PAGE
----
Jane and I planned a road trip to visit sea glass beaches in Scotland which included glamping in a “posh pod” along the way as we drove from east to west along the Firth of Forth. In Oban we would take a ferry to the isle of Mull, where further adventure awaited…

 Arriving at Lower Largo as the sun sets. Arriving at Lower Largo as the sun sets.  St Monans St Monans

My new “happy place.”

 St Monan's church St Monan’s church

 Empire Biscuits After several hours walking along the beaches we were ready for a coffee and treat. I love the Scottish bakeries! Empire Biscuits After several hours walking along the beaches we were ready for a coffee and treat. I love the Scottish bakeries!  This was one of the best pieces of glass I found in Scotland. This was one of the best pieces of glass I found in Scotland.

Inside our posh pod, glam-camping with all the comforts of home and a pub within walking distance nearby!

End of Part One-Stayed tuned for Part Two, Isle of Mull and Beyond

In Search Of: Japanese Sea Glass

     

   

As a child I grew up on the beaches of Southern California, where my siblings and I spent long summers collecting shells, sea glass, and other treasure.  I was always fascinated by stories like Robinson Crusoe and Swiss Family Robinson. The idea of improvising for your needs with what the sea provided seemed a fabulous challenge. 

There were lots of beachcombers but I don’t know how much general appreciation there was for sea glass in those days excepting an old lady who displayed jars of sea glass in the windows of her beach shack. She lived alone and after she died, her house was torn down. Who knows what became of her glass collection.

Fast forward a few decades-sea glass is now being recognized as a disappearing resource worldwide. There are signs proclaiming it an “archeological resource” at a famous Northern California beach (another post on that soon). What was once trash has been elevated to treasure, and the prices for certain kinds of glass has skyrocketed according to its beauty and scarcity.

The first sea glass jewelry I made was with glass I found on my beach here in Tokeland. I was introduced to Japanese sea glass by a neighbor who traveled to Hokkaido Island to hunt for sea glass for her jewelry business. Liking my designs, she commissioned me to make a ring for her in exchange for a box of Japanese glass. It took me a long time to use any of the glass because I couldn’t imagine parting with it! Eventually I used most of it and hoped that maybe someday I would go to Japan and find some of my own.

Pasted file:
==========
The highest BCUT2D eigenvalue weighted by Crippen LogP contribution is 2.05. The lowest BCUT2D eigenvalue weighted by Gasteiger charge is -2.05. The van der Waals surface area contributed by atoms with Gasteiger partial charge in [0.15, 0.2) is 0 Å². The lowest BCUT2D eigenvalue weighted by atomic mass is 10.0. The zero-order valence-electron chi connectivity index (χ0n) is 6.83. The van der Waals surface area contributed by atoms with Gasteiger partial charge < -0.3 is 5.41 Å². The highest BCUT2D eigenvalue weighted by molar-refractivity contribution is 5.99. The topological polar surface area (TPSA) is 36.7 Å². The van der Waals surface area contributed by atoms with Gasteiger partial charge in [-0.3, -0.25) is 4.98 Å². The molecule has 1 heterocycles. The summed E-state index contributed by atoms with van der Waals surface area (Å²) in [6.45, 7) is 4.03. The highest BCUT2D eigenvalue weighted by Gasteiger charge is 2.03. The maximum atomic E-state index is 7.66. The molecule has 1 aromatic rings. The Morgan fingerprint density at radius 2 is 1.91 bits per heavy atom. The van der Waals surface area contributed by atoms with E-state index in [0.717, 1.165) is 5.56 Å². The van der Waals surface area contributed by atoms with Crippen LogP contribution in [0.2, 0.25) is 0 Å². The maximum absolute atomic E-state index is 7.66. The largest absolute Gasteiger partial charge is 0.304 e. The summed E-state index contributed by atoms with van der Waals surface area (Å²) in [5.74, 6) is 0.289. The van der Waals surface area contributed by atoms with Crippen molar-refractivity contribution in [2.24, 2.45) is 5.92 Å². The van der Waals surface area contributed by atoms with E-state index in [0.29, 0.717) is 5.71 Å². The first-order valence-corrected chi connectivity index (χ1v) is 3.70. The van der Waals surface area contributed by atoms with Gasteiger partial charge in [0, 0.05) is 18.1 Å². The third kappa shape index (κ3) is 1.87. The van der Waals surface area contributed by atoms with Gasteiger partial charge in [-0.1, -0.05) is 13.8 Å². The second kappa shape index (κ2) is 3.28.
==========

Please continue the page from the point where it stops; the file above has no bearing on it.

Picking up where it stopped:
Ohajike, collection of Barbie Ball Stovall

Ohajike, collection of Barbie Ball Stovall

The next best thing to going to Japan was finding an online source to buy sea glass. I discovered Barbie Ball Stovell through a sea glass website/auction and bid unsuccessfully on her Ohajike pieces. Resembling flattened marbles, originally used for a children game similar to tiddlywinks, they are even more beautiful after tumbling in the sea for decades. Always outbid, I never did win any of them at auction, but did get some tiny heart shaped glass pieces from Barbie. Even better, we struck up an online friendship, never dreaming that one day I would actually visit her, get a private tour of her beaches AND find my very own ohajike!

 Barbie found this miniature glass tea cup on the first of many beach walks we took together.

Barbie found this miniature glass tea cup on the first of many beach walks we took together.

As in England (and everywhere) the best beaches to find sea glass are kept secret. Short of blindfolding me, Barbie let me know that this applied to her beaches as well. I know I was lucky because her husband, Robert kept remarking in surprise-“Barbie never takes ANYONE to —–Beach!”

With full respect to Barbie, I will not be divulging longitude or latitude, let alone beach names or signage. But I can say we were on the coast about an hour from Tokyo. Even if I had come as a tourist, there is no way I would have found these places on my own. Some of them were non nondescript stretches of sand along the highway, others were lush secluded coves. Each is known for being a good place to find specific types of items-pottery shards, sea marbles, ohajike, and other treasure.

 Old pottery and ohajike in cobalt blue, photo by Barbie Ball Stovall

Old pottery and ohajike in cobalt blue, photo by Barbie Ball Stovall

To backtrack a bit….In late June Barbie contacted me about making a ring for her. I mentioned that I was going to Fujirock with my brother Joey and his band in July. Hearing that we would be in Tokyo after the gig, she invited me, Joey and his girlfriend, Amy, to visit her family at the beach. Learning that Fujirock was on their musical bucket list, Joey arranged for free passes for Barbie’s family. (They brought their tents and camped on the ski slopes with thousands of other fans, having a GREAT experience. ) None of us had met in person yet, but we were discovering we had some major interests in common-music, sea glass, and junk stores!